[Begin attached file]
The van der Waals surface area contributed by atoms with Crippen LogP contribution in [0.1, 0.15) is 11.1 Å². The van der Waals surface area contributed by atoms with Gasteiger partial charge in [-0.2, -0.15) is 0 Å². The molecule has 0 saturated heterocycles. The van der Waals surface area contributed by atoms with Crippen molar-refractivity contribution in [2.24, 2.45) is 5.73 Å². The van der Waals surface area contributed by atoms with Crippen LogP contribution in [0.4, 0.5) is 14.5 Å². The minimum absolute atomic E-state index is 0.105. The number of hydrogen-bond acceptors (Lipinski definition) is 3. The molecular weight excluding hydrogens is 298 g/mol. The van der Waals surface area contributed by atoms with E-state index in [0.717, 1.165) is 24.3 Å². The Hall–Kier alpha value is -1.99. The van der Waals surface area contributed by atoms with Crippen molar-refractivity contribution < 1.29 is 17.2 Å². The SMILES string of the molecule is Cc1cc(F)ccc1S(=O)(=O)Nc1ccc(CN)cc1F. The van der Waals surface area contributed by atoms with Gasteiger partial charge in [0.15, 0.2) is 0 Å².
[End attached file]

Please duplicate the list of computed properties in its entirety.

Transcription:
The van der Waals surface area contributed by atoms with Crippen LogP contribution in [0.1, 0.15) is 11.1 Å². The van der Waals surface area contributed by atoms with Gasteiger partial charge in [-0.2, -0.15) is 0 Å². The molecule has 0 saturated heterocycles. The van der Waals surface area contributed by atoms with Crippen molar-refractivity contribution in [2.24, 2.45) is 5.73 Å². The van der Waals surface area contributed by atoms with Crippen LogP contribution in [0.4, 0.5) is 14.5 Å². The minimum absolute atomic E-state index is 0.105. The number of hydrogen-bond acceptors (Lipinski definition) is 3. The molecular weight excluding hydrogens is 298 g/mol. The van der Waals surface area contributed by atoms with E-state index in [0.717, 1.165) is 24.3 Å². The Hall–Kier alpha value is -1.99. The van der Waals surface area contributed by atoms with Crippen molar-refractivity contribution < 1.29 is 17.2 Å². The SMILES string of the molecule is Cc1cc(F)ccc1S(=O)(=O)Nc1ccc(CN)cc1F. The van der Waals surface area contributed by atoms with Gasteiger partial charge in [0.15, 0.2) is 0 Å².